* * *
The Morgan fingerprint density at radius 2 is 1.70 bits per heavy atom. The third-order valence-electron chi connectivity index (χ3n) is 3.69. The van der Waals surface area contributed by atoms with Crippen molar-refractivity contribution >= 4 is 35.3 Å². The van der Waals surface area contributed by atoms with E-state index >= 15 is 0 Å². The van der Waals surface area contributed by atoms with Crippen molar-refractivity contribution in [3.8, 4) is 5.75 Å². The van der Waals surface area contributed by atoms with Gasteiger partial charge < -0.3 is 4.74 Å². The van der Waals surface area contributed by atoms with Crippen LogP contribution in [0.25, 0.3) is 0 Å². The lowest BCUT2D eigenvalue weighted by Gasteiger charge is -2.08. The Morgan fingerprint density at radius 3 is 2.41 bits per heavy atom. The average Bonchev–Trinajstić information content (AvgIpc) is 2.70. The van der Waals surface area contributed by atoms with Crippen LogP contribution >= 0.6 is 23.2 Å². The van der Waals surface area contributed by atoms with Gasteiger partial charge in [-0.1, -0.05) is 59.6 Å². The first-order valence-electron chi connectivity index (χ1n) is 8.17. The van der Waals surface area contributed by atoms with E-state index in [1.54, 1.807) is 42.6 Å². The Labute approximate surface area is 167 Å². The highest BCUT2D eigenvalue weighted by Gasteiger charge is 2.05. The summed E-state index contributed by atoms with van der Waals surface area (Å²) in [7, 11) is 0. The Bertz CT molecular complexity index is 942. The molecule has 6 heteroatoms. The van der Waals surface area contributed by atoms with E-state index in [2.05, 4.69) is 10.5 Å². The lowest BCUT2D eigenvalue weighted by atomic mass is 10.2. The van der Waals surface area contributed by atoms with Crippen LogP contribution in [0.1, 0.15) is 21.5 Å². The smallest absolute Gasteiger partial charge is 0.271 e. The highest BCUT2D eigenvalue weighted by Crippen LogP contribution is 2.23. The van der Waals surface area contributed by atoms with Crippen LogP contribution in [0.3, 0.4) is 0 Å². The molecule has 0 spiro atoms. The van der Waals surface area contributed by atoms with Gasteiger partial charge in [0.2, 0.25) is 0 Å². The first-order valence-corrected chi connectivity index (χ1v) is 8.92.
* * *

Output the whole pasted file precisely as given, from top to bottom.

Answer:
The Morgan fingerprint density at radius 2 is 1.70 bits per heavy atom. The third-order valence-electron chi connectivity index (χ3n) is 3.69. The van der Waals surface area contributed by atoms with Crippen molar-refractivity contribution >= 4 is 35.3 Å². The van der Waals surface area contributed by atoms with E-state index >= 15 is 0 Å². The van der Waals surface area contributed by atoms with Crippen molar-refractivity contribution in [3.8, 4) is 5.75 Å². The van der Waals surface area contributed by atoms with Gasteiger partial charge < -0.3 is 4.74 Å². The van der Waals surface area contributed by atoms with Crippen LogP contribution in [0.25, 0.3) is 0 Å². The lowest BCUT2D eigenvalue weighted by Gasteiger charge is -2.08. The Morgan fingerprint density at radius 3 is 2.41 bits per heavy atom. The average Bonchev–Trinajstić information content (AvgIpc) is 2.70. The van der Waals surface area contributed by atoms with Crippen LogP contribution >= 0.6 is 23.2 Å². The van der Waals surface area contributed by atoms with Gasteiger partial charge in [-0.1, -0.05) is 59.6 Å². The first-order valence-electron chi connectivity index (χ1n) is 8.17. The van der Waals surface area contributed by atoms with E-state index in [1.54, 1.807) is 42.6 Å². The Labute approximate surface area is 167 Å². The highest BCUT2D eigenvalue weighted by Gasteiger charge is 2.05. The summed E-state index contributed by atoms with van der Waals surface area (Å²) in [7, 11) is 0. The Bertz CT molecular complexity index is 942. The molecule has 6 heteroatoms. The van der Waals surface area contributed by atoms with E-state index in [2.05, 4.69) is 10.5 Å². The lowest BCUT2D eigenvalue weighted by atomic mass is 10.2. The van der Waals surface area contributed by atoms with Crippen LogP contribution in [0.1, 0.15) is 21.5 Å². The smallest absolute Gasteiger partial charge is 0.271 e. The highest BCUT2D eigenvalue weighted by Crippen LogP contribution is 2.23. The van der Waals surface area contributed by atoms with Crippen LogP contribution in [0.3, 0.4) is 0 Å². The molecule has 0 spiro atoms. The van der Waals surface area contributed by atoms with Gasteiger partial charge in [0.2, 0.25) is 0 Å². The first-order valence-corrected chi connectivity index (χ1v) is 8.92.